KARACHI – Prime Minister’s Adviser on Women Development Nilofar Bakhtiar has said economic and political empowerment of women is one of the basic criteria without which their status in society could not be enhanced.
Speaking at a meeting with business women in Karachi on April 30, she said the government had increased the number of reserved seats for women in local bodies and parliament so that they were represented in decision-making and implementing bodies in a sizable number and could be able to safeguard their rights. The meeting was organized by the First Women Bank.
Ms. Bakhtiar observed that the bank was playing an important role in promoting the cause of a better role for women entrepreneurs in business and trade activities and also making women economically empowered in the process. She revealed that keeping in view the bank’s performance, the government was considering increasing its share-holding in the bank’s equity.
Referring to the laws believed to be discriminatory against women, she said such laws could be reviewed. More special complaint centres for women could also be established, she said, but a real change in their lives could come only when their economic and political empowerment was effected.
When a woman starts supplementing her family income, her say in decision-making at home gains weight which increases her self-confidence. As such, she said, woman could play an important role in the development of the entire society.
Earlier, chief of the First Women Bank Ms. Zarine Aziz, giving a brief resume of the banks’ performance, said that it had been maintaining the highest loan recovery rate of 95 per cent at present.
She was of the view that a country could not progress if half of its population was kept out of the mainstream economic activity. She pointed out that the United States had a budged spending of more than $1.3 trillion for women development.
There are over 6.2 million women-owned private firms accounting for around 28 per cent of total private firms and employing more than nine million people to generate around $1.15 trillion in sales. However, the US does not have a financial institution extending credit exclusively to women.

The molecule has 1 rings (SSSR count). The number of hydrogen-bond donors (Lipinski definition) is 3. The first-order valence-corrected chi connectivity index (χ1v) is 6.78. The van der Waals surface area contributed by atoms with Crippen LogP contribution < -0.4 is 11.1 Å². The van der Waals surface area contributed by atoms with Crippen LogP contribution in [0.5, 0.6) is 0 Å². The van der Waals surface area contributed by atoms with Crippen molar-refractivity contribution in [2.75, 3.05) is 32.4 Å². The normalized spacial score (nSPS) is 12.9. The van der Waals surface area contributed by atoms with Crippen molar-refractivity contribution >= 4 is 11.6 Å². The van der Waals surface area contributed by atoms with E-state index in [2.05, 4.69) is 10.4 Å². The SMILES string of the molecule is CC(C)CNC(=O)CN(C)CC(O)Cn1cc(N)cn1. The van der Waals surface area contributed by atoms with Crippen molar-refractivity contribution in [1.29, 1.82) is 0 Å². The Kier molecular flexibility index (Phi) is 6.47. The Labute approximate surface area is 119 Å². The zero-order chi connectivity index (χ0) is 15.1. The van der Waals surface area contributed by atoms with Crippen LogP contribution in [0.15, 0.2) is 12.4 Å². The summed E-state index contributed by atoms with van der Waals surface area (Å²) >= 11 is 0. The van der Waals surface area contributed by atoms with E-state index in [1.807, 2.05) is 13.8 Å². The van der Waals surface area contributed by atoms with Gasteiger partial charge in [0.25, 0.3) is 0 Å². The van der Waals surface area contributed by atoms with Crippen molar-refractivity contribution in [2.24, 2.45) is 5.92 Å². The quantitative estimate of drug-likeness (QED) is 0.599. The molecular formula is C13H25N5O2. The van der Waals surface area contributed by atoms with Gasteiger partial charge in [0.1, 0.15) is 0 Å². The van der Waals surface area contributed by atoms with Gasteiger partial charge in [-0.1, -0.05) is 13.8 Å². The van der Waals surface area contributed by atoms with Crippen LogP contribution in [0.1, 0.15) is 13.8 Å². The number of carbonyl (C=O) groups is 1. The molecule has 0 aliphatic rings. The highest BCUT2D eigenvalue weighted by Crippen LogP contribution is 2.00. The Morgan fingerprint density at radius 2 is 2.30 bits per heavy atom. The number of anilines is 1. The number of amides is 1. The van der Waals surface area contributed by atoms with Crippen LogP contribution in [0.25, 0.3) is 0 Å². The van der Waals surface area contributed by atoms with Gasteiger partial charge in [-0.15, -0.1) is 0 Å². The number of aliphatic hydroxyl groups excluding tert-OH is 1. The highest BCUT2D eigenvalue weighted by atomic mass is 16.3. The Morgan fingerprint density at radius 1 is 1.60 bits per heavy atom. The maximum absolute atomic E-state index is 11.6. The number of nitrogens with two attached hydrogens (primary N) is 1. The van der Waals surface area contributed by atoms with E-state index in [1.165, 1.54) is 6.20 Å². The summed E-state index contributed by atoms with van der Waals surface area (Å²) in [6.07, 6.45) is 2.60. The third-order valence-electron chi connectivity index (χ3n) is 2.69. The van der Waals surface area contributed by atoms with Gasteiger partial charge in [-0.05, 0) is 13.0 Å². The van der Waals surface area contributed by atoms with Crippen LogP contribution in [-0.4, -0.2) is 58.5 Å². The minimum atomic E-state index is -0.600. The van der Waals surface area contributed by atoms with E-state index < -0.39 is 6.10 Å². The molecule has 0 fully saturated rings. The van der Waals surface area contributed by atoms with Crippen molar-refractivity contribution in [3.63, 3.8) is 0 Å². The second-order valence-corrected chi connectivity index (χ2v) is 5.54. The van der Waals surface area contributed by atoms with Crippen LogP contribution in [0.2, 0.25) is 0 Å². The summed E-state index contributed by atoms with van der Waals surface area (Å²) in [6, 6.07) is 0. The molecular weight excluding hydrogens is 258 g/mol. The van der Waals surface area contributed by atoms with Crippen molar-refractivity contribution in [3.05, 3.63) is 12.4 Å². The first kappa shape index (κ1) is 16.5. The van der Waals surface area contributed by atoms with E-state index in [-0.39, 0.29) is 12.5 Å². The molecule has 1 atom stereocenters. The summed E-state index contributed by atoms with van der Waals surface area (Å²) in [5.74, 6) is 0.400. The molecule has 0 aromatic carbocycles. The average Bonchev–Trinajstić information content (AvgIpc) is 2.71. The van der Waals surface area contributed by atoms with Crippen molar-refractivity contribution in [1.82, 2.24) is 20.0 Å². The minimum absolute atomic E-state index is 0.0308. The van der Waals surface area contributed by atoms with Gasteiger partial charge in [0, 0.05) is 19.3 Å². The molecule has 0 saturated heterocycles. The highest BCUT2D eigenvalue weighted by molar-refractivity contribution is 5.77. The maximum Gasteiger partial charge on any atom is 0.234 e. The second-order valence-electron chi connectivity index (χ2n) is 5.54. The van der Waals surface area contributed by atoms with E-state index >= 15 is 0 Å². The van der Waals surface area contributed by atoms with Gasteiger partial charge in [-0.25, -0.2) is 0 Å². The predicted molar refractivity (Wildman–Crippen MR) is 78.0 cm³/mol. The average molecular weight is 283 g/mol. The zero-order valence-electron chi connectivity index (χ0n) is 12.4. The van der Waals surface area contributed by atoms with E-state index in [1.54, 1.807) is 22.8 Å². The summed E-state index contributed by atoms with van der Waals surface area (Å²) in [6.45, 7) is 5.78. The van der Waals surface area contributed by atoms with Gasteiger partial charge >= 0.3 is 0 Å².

She said like Grameen Bank of Bangladesh which was helping landless peasants, the First Women Bank was working for the uplift of women. Besides providing loan facility, she said, the bank was imparting education and training to women in different trades so that they could develop skills in marketing, accounting etc., and handle tax matters.
Giving a brief history of the FWB, she said that in 1996, the bank had suffered a heavy loss of Rs319 million. Eventually, in 1997, it was decided that the bank be privatized. However, in 2001, the government reversed the decision and over the next four years, the bank regained its growth which emerged phenomenal.
The bank’s investment and lending to financial institutions has now increased from Rs2.5 billion to Rs7.5 billion; net equity has increased from Rs110 million to Rs629 million; net profit before tax has gone up from Rs26 million to Rs270 million; net asset value per share has risen from Rs5.50 to Rs31.5; and the per share earning has increased from Rs2.07 to Rs8.03.
The bank has also announced 20 per cent bonus shares which will increase its paid-up capital from Rs200 million to Rs240 million. The speeches were followed by an interaction session involving women entrepreneurs, representatives of NGOs and other people.